Incivility at Brown

Ben Cohen
The students chanted, the students yelled, and eventually they prevented New York City Police Commissioner Raymond Kelly from speaking. The Taubmann Center at Brown University had invited Ray Kelley to discuss his department's controversial policing strategies, but the protestors disinvited him. It's hard to imagine a scenario where shouting down an invited speaker would be appropriate, but in this case it was a particularly poor choice, since Ray Kelly was one of the few people who could really shed light on the issues raised in Judge Scheindlin's ruling against the city.

As in other recent situations, the media's slanted coverage of these issues contributed to public outrage. The media led people to believe that New York City has a law called "stop-and-frisk," which allows cops to accost and search people without probable cause, and that they use this law to harass innocent minorities. No such law exists, but you wouldn't know that from watching programming like "The Young Turks." After Judge Schiendlin ruled against the city in Floyd v. New York, reporter Ana Kasparian pondered why judge Shiendlin tried to reform "stop-and-frisk" instead of doing away with it completely.

Kasparian and other reporters should have known that "stop-and-frisk" isn't a law but a widespread police practice, sustained by the U.S Supreme Court in Terry v. Ohio. In that case, the Supreme Court upheld the power of police officers to stop a person, even when they did not have probable cause to arrest them for a specific crime, if the officer reasonably suspected that a crime had just occurred, was in progress, or was about to happen. The court also upheld that protective frisks of stopped persons, whom the officer reasonably believed to be armed and dangerous, are constitutional. What made New York's policy controversial is that they encouraged their police officers to use their powers under Terry v. Ohio aggressively, more aggressively than other cities, and perhaps too aggressively.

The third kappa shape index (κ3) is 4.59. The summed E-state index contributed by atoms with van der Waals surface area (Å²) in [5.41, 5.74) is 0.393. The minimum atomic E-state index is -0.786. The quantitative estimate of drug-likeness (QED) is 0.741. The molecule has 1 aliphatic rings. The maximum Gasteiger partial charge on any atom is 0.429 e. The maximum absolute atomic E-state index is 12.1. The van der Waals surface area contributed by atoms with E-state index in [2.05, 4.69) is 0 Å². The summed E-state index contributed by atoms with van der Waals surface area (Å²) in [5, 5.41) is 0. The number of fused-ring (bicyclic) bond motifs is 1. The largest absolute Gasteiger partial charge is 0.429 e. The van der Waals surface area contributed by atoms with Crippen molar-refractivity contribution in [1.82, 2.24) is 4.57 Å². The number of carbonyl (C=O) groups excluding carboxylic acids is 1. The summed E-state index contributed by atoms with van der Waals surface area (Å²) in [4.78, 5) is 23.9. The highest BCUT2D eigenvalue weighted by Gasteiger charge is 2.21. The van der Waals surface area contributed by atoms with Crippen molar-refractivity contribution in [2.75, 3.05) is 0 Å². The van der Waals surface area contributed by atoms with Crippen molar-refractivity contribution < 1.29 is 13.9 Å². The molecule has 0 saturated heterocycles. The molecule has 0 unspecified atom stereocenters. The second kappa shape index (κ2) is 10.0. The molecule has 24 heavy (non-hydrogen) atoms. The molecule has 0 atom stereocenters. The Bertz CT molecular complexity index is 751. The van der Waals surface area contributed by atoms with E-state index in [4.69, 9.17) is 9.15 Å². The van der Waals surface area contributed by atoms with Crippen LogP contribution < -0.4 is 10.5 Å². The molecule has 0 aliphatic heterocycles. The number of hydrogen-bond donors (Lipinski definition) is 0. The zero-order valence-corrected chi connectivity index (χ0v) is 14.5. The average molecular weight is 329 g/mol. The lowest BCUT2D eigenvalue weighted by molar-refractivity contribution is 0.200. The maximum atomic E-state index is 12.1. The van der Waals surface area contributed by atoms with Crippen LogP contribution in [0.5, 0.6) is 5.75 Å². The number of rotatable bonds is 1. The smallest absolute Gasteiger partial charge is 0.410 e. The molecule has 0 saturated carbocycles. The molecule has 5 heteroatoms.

While there are numerous reasons to be skeptical of judge Scheindlin's ruling, (chief among them that a three-judge panel ordered a new trial and removed Scheindlin herself from the case), she never found "stop-and-frisk" unconstitutional. She found the city and the police department liable because, in her view, they turned a blind eye to a pattern of civil-rights violations by officers. According to her ruling, officers routinely violated the Fourth Amendment by stopping people without reasonable suspicion, and searching them without any tangible reason to believe they were armed and dangerous. She also found that the stops were conducted in a racially discriminatory fashion. The city was not found liable for ordering these civil-rights violations, but for knowing about them and not taking appropriate measures to stop them.

Should he choose to speak candidly on these matters, Ray Kelly is one of the few people who could really shed light on the issues raised at trial. He could also present his side of the story, which should be of interest to anyone following this case. Of course, the protestors have already concluded that Ray Kelly is a racist and a liar, so we have nothing to gain from hearing him speak. I'm glad the protestors are looking out for us.